Is Delta 9 also THC?
THC stands for delta-9-tetrahydrocannabinol or Δ-9-tetrahydrocannabinol (Δ-9-THC). It is a cannabinoid molecule that’s long been recognized as the main psychoactive ingredient in cannabis—this is the chemical that causes people to feel what they reference as a “high” or being “stoned.”
THC is merely one of sixty different cannabinoid molecules found in the cannabis plant. THC is considered the most recognized and discussed molecule in the media, but it is just one of more than 400 different active substances found naturally found in cannabis.
THC’s main function when entering the human body is to attach directly to the cannabinoid receptors found throughout the brain and nervous system. THC can be detected days, weeks, and up to months in the body depending on the amount ingested and the period of time it was consumed. THC naturally stores itself in body fat, organs, and even hair follicles which can test positive for trace amounts up to three months following consumption. The psychoactive effects however, may only last for a few hours or less depending on its potency.
Urine analysis is most often the most convenient and accurate method of testing. Blood tests have proven more accurate and more costly.
Forms of THC
THC is often smoked as marijuana (dried leaves of the Cannabis plant), but there are actually a number of different ways that THC can be used. It can be consumed by:
- Inhalation: This is the fastest method of delivery and produces the quickest psychoactive effects, typically within minutes. There are many different ways that THC can be inhaled. Most popularly is smoking or vaping it.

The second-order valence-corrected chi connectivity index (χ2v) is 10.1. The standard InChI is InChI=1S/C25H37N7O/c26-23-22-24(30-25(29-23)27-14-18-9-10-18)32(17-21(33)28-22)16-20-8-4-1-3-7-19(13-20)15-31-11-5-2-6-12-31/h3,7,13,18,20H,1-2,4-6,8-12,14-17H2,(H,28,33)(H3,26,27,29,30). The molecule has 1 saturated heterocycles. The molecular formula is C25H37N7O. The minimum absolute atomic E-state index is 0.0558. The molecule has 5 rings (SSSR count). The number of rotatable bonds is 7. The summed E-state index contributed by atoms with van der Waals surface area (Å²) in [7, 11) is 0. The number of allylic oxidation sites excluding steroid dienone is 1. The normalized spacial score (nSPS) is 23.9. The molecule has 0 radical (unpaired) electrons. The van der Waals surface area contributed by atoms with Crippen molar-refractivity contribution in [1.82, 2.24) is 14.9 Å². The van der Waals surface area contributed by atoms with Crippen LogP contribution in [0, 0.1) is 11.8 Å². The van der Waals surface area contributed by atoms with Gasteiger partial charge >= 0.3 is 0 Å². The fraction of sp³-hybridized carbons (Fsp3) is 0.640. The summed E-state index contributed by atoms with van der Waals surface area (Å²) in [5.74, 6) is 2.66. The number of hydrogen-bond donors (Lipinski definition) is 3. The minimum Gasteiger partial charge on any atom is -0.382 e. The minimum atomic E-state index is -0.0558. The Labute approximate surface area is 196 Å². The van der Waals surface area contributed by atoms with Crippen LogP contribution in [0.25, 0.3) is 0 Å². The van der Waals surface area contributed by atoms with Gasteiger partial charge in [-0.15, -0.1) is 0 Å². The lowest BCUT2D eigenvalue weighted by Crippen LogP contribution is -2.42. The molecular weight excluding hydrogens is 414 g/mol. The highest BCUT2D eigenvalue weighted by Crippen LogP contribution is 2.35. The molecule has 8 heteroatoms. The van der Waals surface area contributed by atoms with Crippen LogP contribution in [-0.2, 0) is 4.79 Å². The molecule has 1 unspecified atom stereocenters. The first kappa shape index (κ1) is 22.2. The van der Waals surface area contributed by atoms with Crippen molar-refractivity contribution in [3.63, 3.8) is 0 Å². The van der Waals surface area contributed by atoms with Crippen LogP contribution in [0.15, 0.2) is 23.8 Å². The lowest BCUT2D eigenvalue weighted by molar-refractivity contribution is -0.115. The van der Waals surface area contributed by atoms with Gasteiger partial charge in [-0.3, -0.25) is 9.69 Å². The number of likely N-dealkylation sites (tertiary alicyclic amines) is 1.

- Oral Ingestion: THC can be eaten as well and can usually be found in the form of capsules, edibles, tinctures, or oils. This method of delivery takes longer to have an effect and for most people the high will last a lot longer.
- Topical application: Included in lotions, balms, salves, oils, and bath salts THC can be infused into just about any beauty product. Topicals can be very helpful for reducing pain and inflammation in a targeted region of the body, without the mind altering effects
THC in CBD Products
With rapidly expanding CBD industry cannabis products are being produced, distributed and used globally. In the U.S. you can find CBD products in convenience stores as long as they contain less than 0.3% THC. Products exceeding this amount must be sold in designated stores, such as dispensaries or recreational cannabis outlets, carrying the correct permits.
A small concentration of 0.3% THC is highly unlikely to result in a feeling of “highness”, while some experts argue that the effectiveness of CBD is potentiated by small amounts of THC. Be careful, if you’re looking for a CBD product without THC it is wise to seek a source that uses third-party testing to certify the purity of the product.
Medical & Recreational Uses
Cannabis has been used for medicinal purposes for thousands of years, but research on its use to alleviate and treat illness is still relatively recent. Recreational use has been growing exponentially in recent years. It was in California in the mid 90s their legislature recognized cannabis for its medical use and reduced and eliminated criminal charges for possession and use.